Can a home inspector make an assumption on his report without verifying the facts? My parents are selling their home and the buyers hired a home inspector to inspect the property. They have pressed board siding on their house and the inspector, without even knowing the brand, stated in his report that the manufacturer of the siding on the house was involved in a class action lawsuit.
The manufacturer, it turns out, is "Champion" and after thoroughly researching this, I have found that they are NOT one of the many companies that are involved. It is my speculation that the inspector has assumed that just because there is pressed board siding on the house that there is a lawsuit against the siding manufacturer.
What is your advice on this matter?
Although your home inspector was wrong about the manufacturer's involvement in a class action lawsuit, at least so far, he was right to alert you to this type of siding. Over the past 20 years, pressed board sidings from many manufacturers have a history of failure.
"Pressed Board Siding" is any type of composite material that is not solid wood milled directly from a tree trunk. All of the manufacturers of composite products make claims about durability and life expectancy, which, in most cases, have proven untrue, if not outright fraudulent.
The protocol for home inspectors is to alert the home buyer to any "exotic" materials they identify in a home. Exotic materials include components like plastic water supply pipes, high-efficiency furnaces, and pressed board siding -- along with a dozen others.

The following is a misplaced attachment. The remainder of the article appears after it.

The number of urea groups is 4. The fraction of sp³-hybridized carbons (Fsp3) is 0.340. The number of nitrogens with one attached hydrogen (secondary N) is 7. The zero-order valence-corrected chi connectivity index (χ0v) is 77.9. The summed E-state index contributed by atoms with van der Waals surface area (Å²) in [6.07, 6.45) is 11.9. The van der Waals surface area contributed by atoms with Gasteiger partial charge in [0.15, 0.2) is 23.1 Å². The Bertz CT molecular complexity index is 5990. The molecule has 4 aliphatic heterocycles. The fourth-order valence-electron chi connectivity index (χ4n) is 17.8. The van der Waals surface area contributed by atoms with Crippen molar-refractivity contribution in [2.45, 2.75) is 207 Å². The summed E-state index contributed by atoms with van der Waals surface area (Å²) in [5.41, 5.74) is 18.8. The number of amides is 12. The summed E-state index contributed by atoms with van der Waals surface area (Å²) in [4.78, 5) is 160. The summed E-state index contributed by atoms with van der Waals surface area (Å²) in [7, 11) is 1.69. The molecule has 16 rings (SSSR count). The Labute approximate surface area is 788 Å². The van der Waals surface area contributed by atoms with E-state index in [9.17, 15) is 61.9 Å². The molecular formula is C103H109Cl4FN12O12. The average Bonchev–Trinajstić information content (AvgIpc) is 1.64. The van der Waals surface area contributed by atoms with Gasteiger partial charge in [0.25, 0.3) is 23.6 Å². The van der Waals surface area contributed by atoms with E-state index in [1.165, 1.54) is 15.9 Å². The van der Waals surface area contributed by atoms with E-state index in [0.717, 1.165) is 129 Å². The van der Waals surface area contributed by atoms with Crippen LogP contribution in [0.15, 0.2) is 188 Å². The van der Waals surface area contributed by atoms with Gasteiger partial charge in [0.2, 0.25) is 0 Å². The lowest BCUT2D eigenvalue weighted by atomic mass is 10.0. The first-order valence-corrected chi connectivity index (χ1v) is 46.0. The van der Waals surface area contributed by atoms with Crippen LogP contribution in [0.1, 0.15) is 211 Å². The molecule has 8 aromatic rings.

A material identified as "exotic" means that it has not been in use for more than 25 years and the only estimate of its durability are the manufacturer's claims.1
Incredible as it sounds, the problem with pressed board siding is almost always moisture penetration of the finished surface of the siding which causes swelling, buckling or disintegration of the siding.
It would seem logical, wouldn't it, that a product intended for exterior siding would be good at repelling water? But pressed board materials are not! Anytime the bottom edge or an end-cut are not sealed with paint or caulking the siding soaks up the water from normal weathering and begins to swell, then deteriorate.
If you own a home with composite siding, it is critical that it is painted regularly to seal it, and that all joints or unions are very well caulked. If this maintenance is not completed, it is likely that the siding will have to be replaced in 5-10 years.